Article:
Jesus and Mary Chain at Riot Fest 2012 | Photos and live music review
When the folks at Riot Fest first released the 2012 lineup, my eyes went straight to the Jesus and Mary Chain. The band reunited in 2007, but I had never considered the idea of witnessing them live. As the godfathers of shoegaze, a genre with considerable influence on our current, stony musical climate, the Jesus and Mary Chain has only existed in a mythical sense to me. On Sunday afternoon, the group finally humanized themselves, while keeping a cold enough onstage persona to retain some divinity in my eyes.
The Jesus and Mary Chain is a band that seems just as aloof onstage as they do on their records, and fortunately for the quintet, the sonic blast of Orange amps and searing feedback brought enough energy on its own to Humboldt Park. Also fortunate, or perhaps more astute, was the band’s choice to play almost exclusively mid-tempo rockers, borrowing more from the pop end of their catalogue than the aesthetic that granted them legend status. Unlike many modern bands infatuated by the magic of effects pedals, the Jesus and Mary Chain recognize the importance of a backbeat today. And unlike most bands, Jesus and Mary Chain sounds better when they’re biting New Order. Psychocandy is great, but you can’t beat the dancier tunes. “Happy When It Rains” was an absolute banger for those who could accept a dance number with more feedback and sustain than low end, and dirges like “Reverence” and “Blues from a Gun” sounded more like sleazy sex jams than sinister sludge.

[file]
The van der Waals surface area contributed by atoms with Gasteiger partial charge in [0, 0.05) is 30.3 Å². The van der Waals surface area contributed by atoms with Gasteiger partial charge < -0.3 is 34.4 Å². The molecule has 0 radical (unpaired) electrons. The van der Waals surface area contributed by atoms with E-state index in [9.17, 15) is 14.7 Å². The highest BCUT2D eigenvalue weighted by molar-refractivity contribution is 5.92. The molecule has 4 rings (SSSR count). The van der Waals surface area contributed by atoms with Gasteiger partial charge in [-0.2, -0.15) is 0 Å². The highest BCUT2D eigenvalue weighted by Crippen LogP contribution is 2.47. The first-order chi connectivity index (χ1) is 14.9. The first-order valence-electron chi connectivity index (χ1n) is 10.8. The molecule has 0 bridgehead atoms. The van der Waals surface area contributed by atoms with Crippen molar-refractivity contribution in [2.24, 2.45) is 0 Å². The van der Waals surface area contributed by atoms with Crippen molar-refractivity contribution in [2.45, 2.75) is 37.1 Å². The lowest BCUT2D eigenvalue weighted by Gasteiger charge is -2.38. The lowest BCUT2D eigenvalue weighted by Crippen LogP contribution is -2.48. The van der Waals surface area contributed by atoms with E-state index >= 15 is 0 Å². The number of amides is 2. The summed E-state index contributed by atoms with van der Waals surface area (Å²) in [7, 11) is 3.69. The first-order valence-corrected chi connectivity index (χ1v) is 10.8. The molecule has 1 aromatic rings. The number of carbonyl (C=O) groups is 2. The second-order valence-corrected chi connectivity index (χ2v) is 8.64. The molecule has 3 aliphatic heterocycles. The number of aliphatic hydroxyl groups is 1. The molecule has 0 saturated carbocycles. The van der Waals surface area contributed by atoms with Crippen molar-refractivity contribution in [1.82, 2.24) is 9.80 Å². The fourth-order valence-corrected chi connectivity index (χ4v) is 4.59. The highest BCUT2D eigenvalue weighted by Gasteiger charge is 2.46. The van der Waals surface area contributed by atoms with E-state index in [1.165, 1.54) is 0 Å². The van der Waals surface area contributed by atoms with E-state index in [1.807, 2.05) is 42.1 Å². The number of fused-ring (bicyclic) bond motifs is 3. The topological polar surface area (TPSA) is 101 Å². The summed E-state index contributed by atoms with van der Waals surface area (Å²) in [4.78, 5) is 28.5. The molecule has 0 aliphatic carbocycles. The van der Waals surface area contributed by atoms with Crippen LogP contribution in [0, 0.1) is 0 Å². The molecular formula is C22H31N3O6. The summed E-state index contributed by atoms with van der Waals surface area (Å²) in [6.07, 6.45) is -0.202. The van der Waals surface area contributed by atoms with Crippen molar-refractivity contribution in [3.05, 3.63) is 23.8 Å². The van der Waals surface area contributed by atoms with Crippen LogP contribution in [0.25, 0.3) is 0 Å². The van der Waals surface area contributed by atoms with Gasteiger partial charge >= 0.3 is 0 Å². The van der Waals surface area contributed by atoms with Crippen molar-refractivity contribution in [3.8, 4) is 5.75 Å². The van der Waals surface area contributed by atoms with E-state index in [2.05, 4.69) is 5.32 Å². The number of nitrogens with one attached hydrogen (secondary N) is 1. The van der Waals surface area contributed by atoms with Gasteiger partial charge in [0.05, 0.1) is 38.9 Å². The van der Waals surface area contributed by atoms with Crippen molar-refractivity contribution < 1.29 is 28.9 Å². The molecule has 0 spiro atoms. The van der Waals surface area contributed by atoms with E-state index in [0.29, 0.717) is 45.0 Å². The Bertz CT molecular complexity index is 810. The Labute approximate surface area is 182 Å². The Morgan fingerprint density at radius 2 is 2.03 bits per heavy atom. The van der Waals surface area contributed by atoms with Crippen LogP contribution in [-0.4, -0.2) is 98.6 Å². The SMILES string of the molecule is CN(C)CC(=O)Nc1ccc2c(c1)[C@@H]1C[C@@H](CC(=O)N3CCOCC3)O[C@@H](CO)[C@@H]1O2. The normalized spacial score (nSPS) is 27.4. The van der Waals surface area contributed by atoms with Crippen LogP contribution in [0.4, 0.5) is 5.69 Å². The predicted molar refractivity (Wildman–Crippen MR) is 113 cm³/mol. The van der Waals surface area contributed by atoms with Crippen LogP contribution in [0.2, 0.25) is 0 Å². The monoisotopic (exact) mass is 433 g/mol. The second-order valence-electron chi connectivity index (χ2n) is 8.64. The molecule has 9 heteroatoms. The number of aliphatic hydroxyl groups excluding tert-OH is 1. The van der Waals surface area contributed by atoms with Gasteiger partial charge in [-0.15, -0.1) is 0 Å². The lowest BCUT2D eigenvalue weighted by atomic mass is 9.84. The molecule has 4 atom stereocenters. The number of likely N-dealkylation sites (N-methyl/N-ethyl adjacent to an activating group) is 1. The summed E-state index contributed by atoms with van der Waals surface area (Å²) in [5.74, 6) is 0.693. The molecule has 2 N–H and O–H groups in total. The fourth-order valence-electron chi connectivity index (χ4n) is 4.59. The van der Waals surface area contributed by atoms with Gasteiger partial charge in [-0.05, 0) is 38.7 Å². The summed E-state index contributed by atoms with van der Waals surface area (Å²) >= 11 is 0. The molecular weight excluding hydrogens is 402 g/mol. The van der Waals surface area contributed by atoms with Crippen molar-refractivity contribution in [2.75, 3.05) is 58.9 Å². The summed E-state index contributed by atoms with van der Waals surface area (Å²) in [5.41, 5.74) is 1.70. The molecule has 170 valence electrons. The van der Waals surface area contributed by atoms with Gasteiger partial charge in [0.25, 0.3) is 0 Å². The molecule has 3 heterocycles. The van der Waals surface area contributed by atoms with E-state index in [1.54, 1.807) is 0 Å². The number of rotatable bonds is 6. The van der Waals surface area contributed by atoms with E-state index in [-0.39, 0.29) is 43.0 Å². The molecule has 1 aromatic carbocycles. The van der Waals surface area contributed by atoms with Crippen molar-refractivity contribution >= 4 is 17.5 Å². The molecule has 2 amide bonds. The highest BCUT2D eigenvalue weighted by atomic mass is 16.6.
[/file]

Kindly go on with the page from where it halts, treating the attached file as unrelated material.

Singer Jim Reid, now guitarless, appeared confused and disinterested enough to shrug a lot during songs, almost as if to say, “What? You paid for it.” He didn’t have much in the way of wisecracks, mostly just apologizing for tuning breaks and thanking the audience after every song. The worst thing about this set (aside from no “Just Like Honey,” which was an unavoidable tragedy due to set time contingencies and let’s not talk about it), was the feeling that Jesus and Mary were just going through the motions. While William Reid, looking a lot like a t-shirted Steve Brule, was more than adequate in his guitar work, the band simply looked bored. Granted, this band has always been about murdering its audience while looking bored to tears. But there’s a fine line between stoic and disinterested, and these guys seemed to be drowning in the latter. Even Dinosaur Jr., another loud-as-fuck guitar band known for infighting, seems to be having some fun onstage these days. But the Chain played the tunes well; you’d have to be a real stick in the mud to complain about this one. Aside from the lack of “Honey.” Sigh. At least we got “Some Candy Talking.”